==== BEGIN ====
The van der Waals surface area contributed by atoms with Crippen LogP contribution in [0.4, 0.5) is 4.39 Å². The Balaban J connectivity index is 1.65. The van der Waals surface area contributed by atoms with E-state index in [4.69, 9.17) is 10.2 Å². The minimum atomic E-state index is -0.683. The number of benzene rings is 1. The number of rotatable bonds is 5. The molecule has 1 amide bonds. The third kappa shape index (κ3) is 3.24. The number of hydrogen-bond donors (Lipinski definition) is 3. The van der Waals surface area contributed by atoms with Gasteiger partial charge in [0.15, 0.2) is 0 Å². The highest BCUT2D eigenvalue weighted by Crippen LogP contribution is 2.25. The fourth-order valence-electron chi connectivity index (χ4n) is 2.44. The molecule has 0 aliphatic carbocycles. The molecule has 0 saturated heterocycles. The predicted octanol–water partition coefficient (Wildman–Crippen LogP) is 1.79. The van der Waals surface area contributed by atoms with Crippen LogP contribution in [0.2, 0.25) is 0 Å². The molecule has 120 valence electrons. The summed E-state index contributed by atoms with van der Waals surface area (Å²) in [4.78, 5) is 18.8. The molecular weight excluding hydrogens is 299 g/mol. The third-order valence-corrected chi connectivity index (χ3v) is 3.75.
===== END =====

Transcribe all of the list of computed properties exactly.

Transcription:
The van der Waals surface area contributed by atoms with Crippen LogP contribution in [0.4, 0.5) is 4.39 Å². The Balaban J connectivity index is 1.65. The van der Waals surface area contributed by atoms with E-state index in [4.69, 9.17) is 10.2 Å². The minimum atomic E-state index is -0.683. The number of benzene rings is 1. The number of rotatable bonds is 5. The molecule has 1 amide bonds. The third kappa shape index (κ3) is 3.24. The number of hydrogen-bond donors (Lipinski definition) is 3. The van der Waals surface area contributed by atoms with Gasteiger partial charge in [0.15, 0.2) is 0 Å². The highest BCUT2D eigenvalue weighted by Crippen LogP contribution is 2.25. The fourth-order valence-electron chi connectivity index (χ4n) is 2.44. The molecule has 0 aliphatic carbocycles. The molecule has 0 saturated heterocycles. The predicted octanol–water partition coefficient (Wildman–Crippen LogP) is 1.79. The van der Waals surface area contributed by atoms with Crippen LogP contribution in [0.2, 0.25) is 0 Å². The molecule has 120 valence electrons. The summed E-state index contributed by atoms with van der Waals surface area (Å²) in [4.78, 5) is 18.8. The molecular weight excluding hydrogens is 299 g/mol. The third-order valence-corrected chi connectivity index (χ3v) is 3.75.